Also, let me grab this. It’s just kind of sitting on my desk. I’ve got all this nice stuff here for you guys for the stream gear. Webcam. Logitech, hands down, gotta be the only ones in the industry right now offering us webcams that we can use for these YouTube videos, and TWiT streams, at least that are easy. The Logitech C920 has been number one in the industry for a long time. You can find them on sale for less than $80. They do have the new 9C22, which is a little bit better, if you have poor lighting. If you have good lighting, though, the C920 will work for you just fine.
On that topic, make sure you have good lighting in the room you’re in. You’d be surprised if you look at a stream, you’re like, “Wow, what webcam is that guy using? Like the webcam I’m using right now, the picture quality looks so good.” Mine actually looked really bad, and I’m using the same webcam that I was using, and it wasn’t until I realized that I needed better lighting. Make sure you have lights for your webcam, so it doesn’t have to work as hard. It’s actually going to save you a lot of CPU power, too, if you don’t have a good enough computer. That way, if you have your OBS going, your game going, and your computer has to work super hard, because you don’t have enough light, this will help you reduce your CPU usage by having enough lighting.
On the topic of lighting, all this is happening behind me. There’s nothing behind me.
He’s in the blue open space. It’s a green screen. Buying your first green screen can be very overwhelming, because it’s just like an all-in-one package, and you buy them off Amazon. It’s just this huge green sheet, and you don’t really know what you’re doing. But if you do decide to pick one up that’s not too overwhelming, just follow the guide, put it together, and you’d be surprised the kind of results that you can get. You’ll need some extra space though, so be sure you have a room that has enough area for you to be able to set that up. Then you can do some pretty fun things with a green screen, both for your TWiT streams, as well as other opportunities that you might get involved with.
Also, consider getting a second monitor, if you only have monitor. When you have OBS, and you have other games that you’re playing, it’s near impossible to have enough space with one monitor to be able to see everything that you want to do, especially with other Twitch Alert software, or Twitch Chat in general, or browsers, your music source, all of these things. Pretty much, you need a minimum of two monitors, but once I upgraded to three, I don’t even know how I would do what I do now with two. Make sure you do consider that in your options when you’re putting together your setup.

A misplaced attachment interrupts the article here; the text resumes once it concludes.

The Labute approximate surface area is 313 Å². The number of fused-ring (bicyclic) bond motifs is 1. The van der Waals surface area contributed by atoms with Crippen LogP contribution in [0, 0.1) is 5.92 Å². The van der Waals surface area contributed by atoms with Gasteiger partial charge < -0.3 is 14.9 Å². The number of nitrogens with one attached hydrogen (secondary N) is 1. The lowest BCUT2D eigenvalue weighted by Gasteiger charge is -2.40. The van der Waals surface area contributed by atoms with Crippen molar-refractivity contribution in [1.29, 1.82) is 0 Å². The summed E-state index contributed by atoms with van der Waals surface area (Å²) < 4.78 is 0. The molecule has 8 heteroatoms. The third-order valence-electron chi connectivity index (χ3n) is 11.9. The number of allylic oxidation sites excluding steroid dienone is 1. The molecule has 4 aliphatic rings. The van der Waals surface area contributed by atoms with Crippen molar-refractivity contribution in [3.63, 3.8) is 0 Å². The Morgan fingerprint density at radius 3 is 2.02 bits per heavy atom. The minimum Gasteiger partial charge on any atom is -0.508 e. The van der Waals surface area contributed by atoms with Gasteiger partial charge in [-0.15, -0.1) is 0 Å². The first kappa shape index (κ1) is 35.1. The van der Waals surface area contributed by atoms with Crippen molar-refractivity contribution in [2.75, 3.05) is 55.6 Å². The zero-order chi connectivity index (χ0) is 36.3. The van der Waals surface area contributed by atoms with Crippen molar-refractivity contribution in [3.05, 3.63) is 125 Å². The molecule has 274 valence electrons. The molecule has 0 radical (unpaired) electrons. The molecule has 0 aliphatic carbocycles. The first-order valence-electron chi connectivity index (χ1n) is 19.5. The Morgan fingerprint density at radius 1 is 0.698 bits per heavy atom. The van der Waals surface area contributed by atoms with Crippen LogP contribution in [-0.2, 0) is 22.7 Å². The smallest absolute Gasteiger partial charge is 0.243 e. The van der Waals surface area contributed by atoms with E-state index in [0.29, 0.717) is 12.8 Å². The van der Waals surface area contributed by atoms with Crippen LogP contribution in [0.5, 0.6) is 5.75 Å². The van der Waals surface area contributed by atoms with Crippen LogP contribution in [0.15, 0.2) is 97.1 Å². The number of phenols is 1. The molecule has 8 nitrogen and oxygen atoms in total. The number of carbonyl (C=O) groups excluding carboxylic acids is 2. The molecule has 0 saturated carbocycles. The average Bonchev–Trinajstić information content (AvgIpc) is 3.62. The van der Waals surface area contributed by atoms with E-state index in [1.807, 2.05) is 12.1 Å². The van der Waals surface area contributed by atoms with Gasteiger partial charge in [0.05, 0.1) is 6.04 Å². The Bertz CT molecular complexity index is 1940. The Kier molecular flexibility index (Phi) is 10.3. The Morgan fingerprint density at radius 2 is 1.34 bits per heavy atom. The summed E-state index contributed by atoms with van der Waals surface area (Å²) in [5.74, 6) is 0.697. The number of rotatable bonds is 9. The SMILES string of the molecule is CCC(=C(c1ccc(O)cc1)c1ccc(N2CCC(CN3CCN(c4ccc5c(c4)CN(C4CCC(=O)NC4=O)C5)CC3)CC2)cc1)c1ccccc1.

Your graphics card, when you do decide to buy a graphics card, make sure that it does have the right adapters, depending on how many monitors you’re going to be using.
Did we cover everything? I think we did. This was just a general overview of everything that you might need for streaming gear. One thing to not be too stressed out about is don’t worry about getting everything at once. When you first start streaming, have the basics, get it going, and make it your goal to make an improvement to your setup every day, just if it’s something small. Maybe not every day, but every week, try to make an improvement to your entire production, whether that’s a new follower alert, maybe a special image that you do on your UI, maybe new panels on your Twitch panel information. Maybe do like a cool new Twitter overlay, or you’re maybe doing a new equipment upgrade, that kind of thing. Take it in bits and pieces. Do small things. When you do too many things at once, it can be very overwhelming, especially when it comes to equipment, software, hardware, whatever it might be. If you do too many things at once, and something goes wrong, it becomes very hard to troubleshoot, so make small upgrades.
Where I’m at right now, it’s taken over two and a half years. When we first started out, it was very simple. The quality was very poor. The UI was done in Microsoft Paint. I had no idea what I was doing, and that’s fine.
Use BlueStack Streamer Academy to help you along your way with everything that you might have questions about and everything that we talked about in this video. We have specific videos created that go in more depth to give you a general idea of what you need to do, or what you would like to do, and there’s also going to be advanced guides. If you have everything already, you know everything that there is to know about TWiT streaming, but you want to take it to that next level, we’ve got those gads, too.
I’ll see you in the next video, guys. Thanks for watching another BlueStacks Streamer Academy tutorial.